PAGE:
Imagine being in the middle of an important and urgent task at the office, with the bank set to close in less than an hour, yet you need to deposit some money in your account for a standing order or be slapped with hefty penalties.
Or you need meat from that butchery downtown but you are stuck in traffic on the other side of town. Or maybe you are in your last trimester and while browsing online, you come across these essentials you need before the baby comes.
These three are perfect illustrations of the kind of problems that Wanjiru Mambo fixes daily through her courier company.
For her, every morning is a fresh chance to bridge the gaps and to meet the growing need of logistic solutions. It is involving and it can get hectic but when she speaks about it, her enthusiasm is contagious. Clearly, she is at home in the courier business.
However, logistics hasn’t always been something she wanted to do. It was something she realised she was good at when she was busy doing other things. She holds a business degree in marketing from Kenyatta University. Her marketing major was a natural choice for her.
LESSONS FROM EMPLOYMENT
“I am very good with people. I am good at selling,” she says.
She enjoyed her job as a marketer, but this didn’t stop her from making gift baskets to sell as a side hustle.
“I have always been very restless. Always looking to sell something on the side even when I was doing other things. Right from high school, I would buy bracelets and small bags to sell to my classmates,” she recalls.
It was when she was making runs to deliver gift baskets around Christmas season in 2013 that she realised that she was good at logistics.
“It just dawned on me that it was something that I enjoyed doing and I was efficient at it,” she recalls.
She still had a well-paying marketing job at a real estate firm but she started paying attention to the logistics industry. She noticed an interesting trend. There was a growing number of online business. This meant that there was a growing need for logistics solutions. What if she could start a courier company?
“I began asking questions and doing research. By July, I had registered my company. In August, I used my savings to buy a motorbike.”
BORN IN THE LIVING ROOM
Her company was born in her living room. She ran the show all by herself, but engaged a rider for the motorbike. When she looks back, she acknowledges that a lot of success as a businesswoman has been as a direct result of the lessons she learnt as an employee.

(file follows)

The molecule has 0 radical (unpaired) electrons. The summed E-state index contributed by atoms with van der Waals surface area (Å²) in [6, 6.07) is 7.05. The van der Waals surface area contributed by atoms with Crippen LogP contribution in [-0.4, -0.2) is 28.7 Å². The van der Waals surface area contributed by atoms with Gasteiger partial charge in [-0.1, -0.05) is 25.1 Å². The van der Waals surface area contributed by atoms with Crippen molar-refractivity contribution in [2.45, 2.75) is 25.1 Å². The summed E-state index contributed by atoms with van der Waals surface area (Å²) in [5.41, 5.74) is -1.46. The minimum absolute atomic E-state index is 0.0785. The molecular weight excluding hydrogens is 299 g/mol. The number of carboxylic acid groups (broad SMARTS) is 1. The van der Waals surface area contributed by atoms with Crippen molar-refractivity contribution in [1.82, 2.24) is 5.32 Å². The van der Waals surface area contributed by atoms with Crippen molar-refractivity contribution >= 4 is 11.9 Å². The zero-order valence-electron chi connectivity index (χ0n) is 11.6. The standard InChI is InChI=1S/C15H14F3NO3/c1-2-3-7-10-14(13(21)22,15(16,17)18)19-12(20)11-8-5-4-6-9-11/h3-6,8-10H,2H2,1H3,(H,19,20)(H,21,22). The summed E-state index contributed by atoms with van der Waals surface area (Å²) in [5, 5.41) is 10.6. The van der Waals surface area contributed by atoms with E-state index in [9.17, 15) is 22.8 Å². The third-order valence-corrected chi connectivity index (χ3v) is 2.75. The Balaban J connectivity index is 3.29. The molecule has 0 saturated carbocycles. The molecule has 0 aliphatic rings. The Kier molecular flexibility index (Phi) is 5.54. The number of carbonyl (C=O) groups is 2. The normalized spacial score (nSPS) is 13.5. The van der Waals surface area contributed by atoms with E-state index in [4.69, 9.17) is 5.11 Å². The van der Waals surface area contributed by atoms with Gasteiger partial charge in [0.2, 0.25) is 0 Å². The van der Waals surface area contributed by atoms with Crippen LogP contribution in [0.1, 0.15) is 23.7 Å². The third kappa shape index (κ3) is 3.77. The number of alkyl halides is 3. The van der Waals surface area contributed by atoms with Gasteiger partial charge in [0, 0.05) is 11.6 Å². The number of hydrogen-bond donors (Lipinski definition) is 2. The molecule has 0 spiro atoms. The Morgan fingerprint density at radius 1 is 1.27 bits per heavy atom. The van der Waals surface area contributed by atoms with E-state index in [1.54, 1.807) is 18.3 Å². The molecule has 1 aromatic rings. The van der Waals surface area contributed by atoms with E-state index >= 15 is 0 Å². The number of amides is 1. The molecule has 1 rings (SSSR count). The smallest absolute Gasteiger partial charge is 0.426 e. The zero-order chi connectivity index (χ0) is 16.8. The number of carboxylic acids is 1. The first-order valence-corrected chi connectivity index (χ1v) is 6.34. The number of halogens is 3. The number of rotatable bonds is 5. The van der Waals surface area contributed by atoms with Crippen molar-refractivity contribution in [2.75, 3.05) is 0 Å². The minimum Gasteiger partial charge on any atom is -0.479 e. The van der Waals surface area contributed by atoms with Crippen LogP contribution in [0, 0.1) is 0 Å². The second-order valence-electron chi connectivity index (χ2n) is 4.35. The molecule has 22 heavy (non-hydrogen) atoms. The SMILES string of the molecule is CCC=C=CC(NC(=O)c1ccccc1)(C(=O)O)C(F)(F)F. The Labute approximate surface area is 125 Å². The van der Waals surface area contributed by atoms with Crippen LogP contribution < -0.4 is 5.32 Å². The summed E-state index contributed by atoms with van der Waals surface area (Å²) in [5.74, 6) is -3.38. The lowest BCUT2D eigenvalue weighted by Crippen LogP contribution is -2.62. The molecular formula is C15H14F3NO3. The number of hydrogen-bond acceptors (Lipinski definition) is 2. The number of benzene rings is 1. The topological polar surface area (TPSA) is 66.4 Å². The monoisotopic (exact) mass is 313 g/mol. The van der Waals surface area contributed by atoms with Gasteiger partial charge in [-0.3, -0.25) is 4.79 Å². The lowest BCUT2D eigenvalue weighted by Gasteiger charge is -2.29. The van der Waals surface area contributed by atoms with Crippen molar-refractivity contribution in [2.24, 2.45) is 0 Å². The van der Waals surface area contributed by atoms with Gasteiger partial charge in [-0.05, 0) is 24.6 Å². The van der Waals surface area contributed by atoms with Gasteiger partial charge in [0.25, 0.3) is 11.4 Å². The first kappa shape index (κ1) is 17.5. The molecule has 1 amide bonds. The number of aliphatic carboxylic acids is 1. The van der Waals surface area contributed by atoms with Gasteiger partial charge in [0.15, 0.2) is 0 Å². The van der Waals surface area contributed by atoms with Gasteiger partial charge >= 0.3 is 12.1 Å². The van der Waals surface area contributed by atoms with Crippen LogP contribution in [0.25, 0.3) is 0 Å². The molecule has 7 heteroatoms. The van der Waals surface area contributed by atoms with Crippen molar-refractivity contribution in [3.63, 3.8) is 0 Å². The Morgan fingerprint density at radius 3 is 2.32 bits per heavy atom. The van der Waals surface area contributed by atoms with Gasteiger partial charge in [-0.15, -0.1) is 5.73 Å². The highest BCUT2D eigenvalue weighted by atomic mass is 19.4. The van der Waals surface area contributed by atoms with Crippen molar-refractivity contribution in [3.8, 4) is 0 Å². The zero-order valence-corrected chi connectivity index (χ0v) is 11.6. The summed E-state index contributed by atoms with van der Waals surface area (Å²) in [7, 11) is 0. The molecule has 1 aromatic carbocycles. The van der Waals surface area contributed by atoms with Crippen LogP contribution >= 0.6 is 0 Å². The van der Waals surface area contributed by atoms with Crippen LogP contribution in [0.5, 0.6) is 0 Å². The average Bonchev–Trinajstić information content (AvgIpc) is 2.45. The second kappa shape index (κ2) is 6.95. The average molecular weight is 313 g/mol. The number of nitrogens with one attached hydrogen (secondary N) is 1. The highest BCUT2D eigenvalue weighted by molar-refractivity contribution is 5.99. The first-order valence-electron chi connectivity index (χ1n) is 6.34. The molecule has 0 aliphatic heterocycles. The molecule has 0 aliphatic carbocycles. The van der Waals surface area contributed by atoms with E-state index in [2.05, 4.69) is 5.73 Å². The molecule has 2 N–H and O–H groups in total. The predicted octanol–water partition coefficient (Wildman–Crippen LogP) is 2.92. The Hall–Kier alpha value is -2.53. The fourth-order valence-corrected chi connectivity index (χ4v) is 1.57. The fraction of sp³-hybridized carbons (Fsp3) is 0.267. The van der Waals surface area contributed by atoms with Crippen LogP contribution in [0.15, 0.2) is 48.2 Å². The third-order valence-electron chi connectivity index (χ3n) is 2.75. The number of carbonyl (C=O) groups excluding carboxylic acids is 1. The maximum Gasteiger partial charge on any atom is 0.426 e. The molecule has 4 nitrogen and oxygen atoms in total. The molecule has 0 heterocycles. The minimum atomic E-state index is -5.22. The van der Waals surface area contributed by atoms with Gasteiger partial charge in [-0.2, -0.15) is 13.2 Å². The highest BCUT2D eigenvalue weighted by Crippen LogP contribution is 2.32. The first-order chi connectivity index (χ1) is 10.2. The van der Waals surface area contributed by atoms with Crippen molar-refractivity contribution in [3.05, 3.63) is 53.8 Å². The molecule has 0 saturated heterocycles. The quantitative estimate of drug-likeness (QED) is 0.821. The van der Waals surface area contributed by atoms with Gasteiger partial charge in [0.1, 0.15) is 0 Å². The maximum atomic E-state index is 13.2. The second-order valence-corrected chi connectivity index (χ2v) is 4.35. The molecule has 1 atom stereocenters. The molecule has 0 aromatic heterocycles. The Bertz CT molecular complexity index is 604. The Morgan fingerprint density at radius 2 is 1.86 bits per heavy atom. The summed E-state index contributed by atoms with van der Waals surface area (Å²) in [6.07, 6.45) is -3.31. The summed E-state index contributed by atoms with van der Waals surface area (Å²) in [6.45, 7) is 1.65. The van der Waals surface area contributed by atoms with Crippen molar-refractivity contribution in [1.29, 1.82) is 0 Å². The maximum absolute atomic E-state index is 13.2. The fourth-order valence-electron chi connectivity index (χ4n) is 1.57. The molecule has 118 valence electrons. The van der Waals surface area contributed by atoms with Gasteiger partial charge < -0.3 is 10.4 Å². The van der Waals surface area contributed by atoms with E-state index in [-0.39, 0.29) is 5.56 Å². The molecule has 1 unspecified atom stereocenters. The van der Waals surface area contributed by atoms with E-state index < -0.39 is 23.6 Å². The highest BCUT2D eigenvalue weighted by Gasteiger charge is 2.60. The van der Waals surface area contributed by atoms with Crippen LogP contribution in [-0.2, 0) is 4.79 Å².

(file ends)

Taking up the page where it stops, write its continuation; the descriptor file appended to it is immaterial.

“It is very fulfilling. to run a business, but I can’t understate the importance of being an employee. Working for a large company gave me the networks I needed and I got to see firsthand how a successful company is run.”
She had the networks and with her experience, she was able to spread the word on social media. As she got along, however, she realised that she needed much more money than she had anticipated. She needed insurance and a series of licenses. She asked her husband for a boost and perhaps because he saw firsthand how dedicated she was, he obliged.
Having a business that bears her name also came with special challenges. When her employees are out there, she feels that they represent not only her business but her as an individual. She is constantly having them trained so that they can reflect the image she wants.
“I also have intensive interviews to vet prospective employees. I made a decision right from the start not to employ bodaboda riders. I prefer to employ riders who have studied for and have experience as office messengers. I need employees with people skills, people who can communicate effectively.”
While she kept pushing, it took her a year to break even. It has been a long way up. She now has a fleet of fifteen motorcycles and a team of dedicated riders. She has also added onto the delivery services to include shopping and banking services.
“Running the operations especially with a team that is majorly male is not easy. There are challenges. I am constantly learning to balance being firm while remaining approachable,” she says.
The fulfilment that she gets at the end of the day, she says, is worth all that trouble.